January is Author Appreciation Month! (Not officially. Just go with it.) Last month, I announced I would spend this AAM on Stephen King.
I hear a lot of things about Mr. King from my friends (and others), and a lot of it comes in dismissive, contemptuous tones. “Oh, well, Stephen King.” Now, I reserve my author judgement for people I’ve actually read unless the person in question is notoriously bad. (I won’t name names. I won’t name names.) When you come away from others’ comments on King, you think of him like this:
This scene actually represents my thoughts on R.L. Stein. My childhood loves that guy! And so I thought I’d appreciate the more adult version, the version that has many brilliant film adaptions. The thing about Stephen King is that I’ve been curious about him since birth (probably) but have only seen The Shining and more recently Stand By Me. It was time I found out what his writing is about.
My choice was Misery because Family Guy‘s adaptation featuring “Stewie Wilkes” intrigued me. It was a pretty good book to start with; as a writer, the main character was easy to relate to. It had a rocky start and a quiet enough ending, but the middle. The middle! In short, it was good.
I went in with a forgiving heart thinking King might be close to a pulp writer. Maybe he is. Maybe he isn’t. I give him props in this novel for experimenting with the style. Some pages are the flowered prose of a novel-in-progress written by the main character. Other pages are delusional, dream-like and repetitive. In some pages, the character (probably embodying the writer himself) talks to himself in dialogue, thoughts, and prose. Of course, there are also gory parts. One well-received plus was the inspiration it gave me for one of the novels I’m working on. I’d already developed a specific concept for it, but Misery helped nudged some of the style in the right direction.
Dare I say it was a pleasure reading Misery?
The rest of my Stephen King reading list is pretty much set, but you’ll have to check back here to find out what I’ve chosen. A little of this, and a little of that. There will be celebrity guest appearances (made you look), one or two movies, and something published after 1990.
I hope King’s later work is a little different, stylistically, to fit the book. I’m hoping he isn’t like this other mention in Family Guy:
I’ll be back with more in February, babies!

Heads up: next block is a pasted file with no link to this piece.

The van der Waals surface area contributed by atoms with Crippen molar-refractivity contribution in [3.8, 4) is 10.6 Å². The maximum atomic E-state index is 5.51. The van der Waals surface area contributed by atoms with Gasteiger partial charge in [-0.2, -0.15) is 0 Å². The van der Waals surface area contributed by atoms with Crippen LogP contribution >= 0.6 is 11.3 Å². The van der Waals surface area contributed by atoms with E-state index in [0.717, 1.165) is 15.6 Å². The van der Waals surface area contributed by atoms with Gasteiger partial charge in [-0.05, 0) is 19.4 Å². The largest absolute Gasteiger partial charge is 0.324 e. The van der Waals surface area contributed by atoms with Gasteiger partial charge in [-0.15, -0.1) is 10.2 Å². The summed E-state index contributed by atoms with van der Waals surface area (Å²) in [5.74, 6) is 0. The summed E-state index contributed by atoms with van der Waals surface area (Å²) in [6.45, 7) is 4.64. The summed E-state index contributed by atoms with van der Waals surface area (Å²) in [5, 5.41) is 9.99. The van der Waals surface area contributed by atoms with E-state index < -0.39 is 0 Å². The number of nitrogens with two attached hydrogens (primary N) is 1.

Hi-diddly-ho there, bloggerinos! (Bloggians? Bloggerites? Bloggessians?) I’m back with a vengeance—for books!
The most joy I’ve ever gotten out of this blog has been from my challenge posts, specifically the ones about books. (I lie; FLOM was pretty good. Pretty darn good if you’re George of the Jungle.) I don’t normally read other people’s reading logs because to each their own, and don’t even like to write about every. single. book. I encounter because my life shouldn’t be one long book report. I don’t even write about every book in each of my challenges (anymore) because I’m not your little literature monkey. Go read your own damn library binges! …*ahem*
But I love these challenges. It makes the need to read every book in the world less daunting, and gives a little method to my madness. It gives me something to plan and look forward to outside the writing of my own novels, which everyone will be forced to read and report on within their own blogs.
With or without the constant spamming of my fictional adventures, I’d like to update you now on my current challenges. Three are coming up, starting in January, and I can’t wait to tell you about them.
Without further Ado, I announce the next three reading challenges for which you can join me!
New, this winter: Author Appreciation Month! I’d like to invest a whole month on one author. Future years may explore my current favorites or the works of classic writers long gone. This year will be Stephen King. Why him? You’ll have to come back in January to find out. (Come on, I have to leave you wanting more somehow.)
I’ll resurrect Manga Month and add all graphic novels in general. Why? Because Batman, that’s why! This year’s manga will probably be strictly from the more adult section of my local library.
March through August
I call this one “At the Mercy of My Library.” It’s a half-year of something I can’t even define yet. It’s super top-secret for now, but I can tell you it involves 45 books of randomness and probably some torture at the hands of general fiction.
I can’t wait for the Mercy Challenge. Yeah, that’s a good name for it.
I depart for now, fellow readers, and pare down my fluctuating, though somehow always expanding, pile of material.